It's the middle of the day, and you've already soaked through the
armpits of your shirt. Your feet or hands are wet and clammy and you feel
tiny beads of sweat trickling down your temples. All this perspiration
is making you nervous, which only makes you sweat more.
If the above scenario is part of your daily life, you may be suffering
from hyperhidrosis. More than 220 million people around the world have
this condition, according to the International Hyperhidrosis Society.
"Perspiration is a normal function, which allows the human body to
cool itself off," says
Michael Stouder, MD, a board-certified family medicine physician at
Mission Heritage Medical Group. "But with hyperhidrosis, this process doesn't work properly
and it results in excessive sweating. It's not limited to the armpits,
either--the feet, palms or head can produce sweat, too."
The best way to confirm if you have hyperhidrosis is to consult with a
doctor, who will do a physical exam and possibly run some tests. "The
physician may determine you have primary hyperhidrosis, where sweating
is concentrated in just a couple areas of the body and there isn't
an underlying cause," Dr. Stouder says. "Or you may have secondary
hyperhidrosis, where you sweat profusely all over your body. There's
usually an underlying medical condition, such as diabetes,
anxiety, or an overactive thyroid. Whatever the case, there are ways to manage
hyperhidrosis to make your daily life more comfortable."
Among the options your doctor may suggest:
Antiperspirant. "Deodorants only mask odors, but antiperspirants actually act as
plugs in the skin to stop sweat glands from overproducing," Dr. Stouder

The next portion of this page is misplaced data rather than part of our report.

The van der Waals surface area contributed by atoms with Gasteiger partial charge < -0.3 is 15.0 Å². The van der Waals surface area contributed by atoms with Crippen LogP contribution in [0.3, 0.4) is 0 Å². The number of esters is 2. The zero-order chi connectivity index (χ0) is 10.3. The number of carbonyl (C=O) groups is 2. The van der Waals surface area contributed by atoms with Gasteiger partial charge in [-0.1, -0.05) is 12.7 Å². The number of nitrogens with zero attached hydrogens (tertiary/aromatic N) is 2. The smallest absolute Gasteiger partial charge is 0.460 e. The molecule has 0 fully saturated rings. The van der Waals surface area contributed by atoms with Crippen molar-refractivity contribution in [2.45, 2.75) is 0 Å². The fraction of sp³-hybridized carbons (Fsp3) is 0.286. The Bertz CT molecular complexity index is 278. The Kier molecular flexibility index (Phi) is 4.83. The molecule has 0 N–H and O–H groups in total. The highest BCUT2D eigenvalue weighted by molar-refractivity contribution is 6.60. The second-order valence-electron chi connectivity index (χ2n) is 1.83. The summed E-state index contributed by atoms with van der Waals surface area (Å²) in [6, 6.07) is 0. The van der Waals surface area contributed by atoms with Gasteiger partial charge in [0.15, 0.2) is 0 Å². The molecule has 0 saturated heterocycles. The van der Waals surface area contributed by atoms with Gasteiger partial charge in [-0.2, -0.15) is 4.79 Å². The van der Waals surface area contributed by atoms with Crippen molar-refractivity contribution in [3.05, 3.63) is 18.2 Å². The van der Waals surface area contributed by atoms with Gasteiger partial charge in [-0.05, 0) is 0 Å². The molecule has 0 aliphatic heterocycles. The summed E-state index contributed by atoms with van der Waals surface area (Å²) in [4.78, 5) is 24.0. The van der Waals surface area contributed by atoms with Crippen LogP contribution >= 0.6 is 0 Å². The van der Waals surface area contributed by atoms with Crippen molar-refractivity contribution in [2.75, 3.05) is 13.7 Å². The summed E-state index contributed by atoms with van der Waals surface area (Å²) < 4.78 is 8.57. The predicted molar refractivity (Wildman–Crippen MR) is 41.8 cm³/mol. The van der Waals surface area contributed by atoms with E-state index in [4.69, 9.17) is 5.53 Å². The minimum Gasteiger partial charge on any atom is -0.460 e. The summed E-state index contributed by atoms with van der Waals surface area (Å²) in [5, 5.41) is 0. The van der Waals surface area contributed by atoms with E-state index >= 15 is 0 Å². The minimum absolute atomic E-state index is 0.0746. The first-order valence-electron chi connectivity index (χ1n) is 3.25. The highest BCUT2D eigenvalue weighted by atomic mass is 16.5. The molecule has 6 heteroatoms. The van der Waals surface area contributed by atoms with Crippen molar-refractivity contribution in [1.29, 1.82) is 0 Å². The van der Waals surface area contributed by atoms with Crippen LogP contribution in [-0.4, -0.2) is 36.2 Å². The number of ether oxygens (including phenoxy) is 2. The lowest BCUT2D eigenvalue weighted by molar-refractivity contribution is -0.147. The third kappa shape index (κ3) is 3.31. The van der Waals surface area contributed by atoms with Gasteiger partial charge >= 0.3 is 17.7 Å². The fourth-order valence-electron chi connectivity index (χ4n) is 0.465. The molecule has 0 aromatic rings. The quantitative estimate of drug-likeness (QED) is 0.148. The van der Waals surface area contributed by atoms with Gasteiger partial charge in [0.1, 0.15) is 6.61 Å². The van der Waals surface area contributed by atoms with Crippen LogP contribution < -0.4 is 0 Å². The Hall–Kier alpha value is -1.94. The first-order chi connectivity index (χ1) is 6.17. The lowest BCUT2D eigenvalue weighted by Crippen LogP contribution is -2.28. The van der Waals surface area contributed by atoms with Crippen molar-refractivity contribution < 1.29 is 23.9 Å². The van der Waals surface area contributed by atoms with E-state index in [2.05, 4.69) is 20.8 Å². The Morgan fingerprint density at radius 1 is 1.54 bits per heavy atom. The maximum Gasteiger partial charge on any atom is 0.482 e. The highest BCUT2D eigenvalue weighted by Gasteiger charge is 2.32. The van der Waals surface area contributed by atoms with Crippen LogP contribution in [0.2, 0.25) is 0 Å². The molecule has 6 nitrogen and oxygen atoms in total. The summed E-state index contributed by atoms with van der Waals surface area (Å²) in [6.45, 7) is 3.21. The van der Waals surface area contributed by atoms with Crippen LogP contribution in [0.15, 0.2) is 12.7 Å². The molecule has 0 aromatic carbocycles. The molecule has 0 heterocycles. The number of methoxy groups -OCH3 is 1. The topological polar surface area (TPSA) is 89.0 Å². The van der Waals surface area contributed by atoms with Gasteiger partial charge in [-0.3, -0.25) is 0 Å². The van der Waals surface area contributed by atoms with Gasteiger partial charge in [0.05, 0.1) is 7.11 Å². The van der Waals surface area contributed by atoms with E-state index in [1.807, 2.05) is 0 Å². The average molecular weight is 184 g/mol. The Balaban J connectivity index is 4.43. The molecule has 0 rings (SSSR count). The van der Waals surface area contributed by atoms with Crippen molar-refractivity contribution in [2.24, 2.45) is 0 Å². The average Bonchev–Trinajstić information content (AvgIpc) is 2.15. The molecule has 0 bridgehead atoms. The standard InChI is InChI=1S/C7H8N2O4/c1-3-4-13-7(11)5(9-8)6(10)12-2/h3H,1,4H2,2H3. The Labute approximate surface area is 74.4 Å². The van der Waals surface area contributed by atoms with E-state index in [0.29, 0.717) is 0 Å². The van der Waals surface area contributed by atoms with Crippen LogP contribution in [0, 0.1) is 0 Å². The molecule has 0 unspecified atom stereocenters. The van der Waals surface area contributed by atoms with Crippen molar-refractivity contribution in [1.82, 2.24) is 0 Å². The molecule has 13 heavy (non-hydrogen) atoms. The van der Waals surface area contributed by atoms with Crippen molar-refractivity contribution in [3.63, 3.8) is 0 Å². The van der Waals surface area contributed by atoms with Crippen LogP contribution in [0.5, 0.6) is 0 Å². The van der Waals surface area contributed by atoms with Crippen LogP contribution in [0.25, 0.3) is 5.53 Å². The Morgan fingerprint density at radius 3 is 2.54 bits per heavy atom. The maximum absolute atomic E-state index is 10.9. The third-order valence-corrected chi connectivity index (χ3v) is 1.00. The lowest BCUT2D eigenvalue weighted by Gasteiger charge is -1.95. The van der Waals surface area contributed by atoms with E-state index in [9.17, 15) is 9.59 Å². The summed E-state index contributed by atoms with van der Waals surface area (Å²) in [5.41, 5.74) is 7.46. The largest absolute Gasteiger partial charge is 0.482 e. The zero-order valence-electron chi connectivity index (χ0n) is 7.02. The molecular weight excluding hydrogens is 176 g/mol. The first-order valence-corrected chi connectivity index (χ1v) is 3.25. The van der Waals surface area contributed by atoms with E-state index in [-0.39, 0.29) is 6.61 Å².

says. "You can use an over-the-counter or prescription-strength antiperspirant
and it can be applied not just under the arms, but also to other parts
of the body where you experience hyperhidrosis, such as the soles of the
Natural deodorants may be something you want to consider.
Is it time to ditch your deodorant?
Iontophoresis. With this procedure, the hands or feet are placed in water while a machine
runs a low electrical current through it to stop the sweat glands from
Botox injections. Injections into the body parts affected by hyperhidrosis can
stop production of the chemical that gets the sweat glands going. "Treatments
usually require multiple injections at each site, but the Botox can be
effective for up to 10 months," Dr. Stouder says.
Prescription medication. Anticholinergics block the chemicals that can trigger sweating, while
beta blockers and benzodiazepines work on the central nervous system.
Each type of medication has its pros and cons, and a dosage and treatment
plan should be individualized to each patient, taking into account such
factors as the parts of the body affected by hyperhidrosis, patient age
and other medical conditions.
Surgery. There are several techniques that can be used to either remove the sweat
glands or sever the nerves leading to the glands. These are usually reserved
for advanced cases of hyperhidrosis.
"In addition to these treatment options, people with hyperhidrosis
should also wear clothing with moisture-wicking properties, or fabrics
in loose weaves, such as cotton or linen, that are breathable, light and
don't trap moisture," Dr. Stouder says. "If the feet are
affected, wear shoes in natural fabrics and
moisture-wicking socks, and set the shoes aside for a few days after wearing them so they can
dry out completely. And if night sweating is an issue, look for light
cotton bedding. Finally, if there are triggers that make hyperhidrosis
worse than at other times--say because of stress or spicy foods--know
them and avoid them as much as possible."
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This information is not intended as a substitute for professional medical
care. Always follow your healthcare professional's instructions.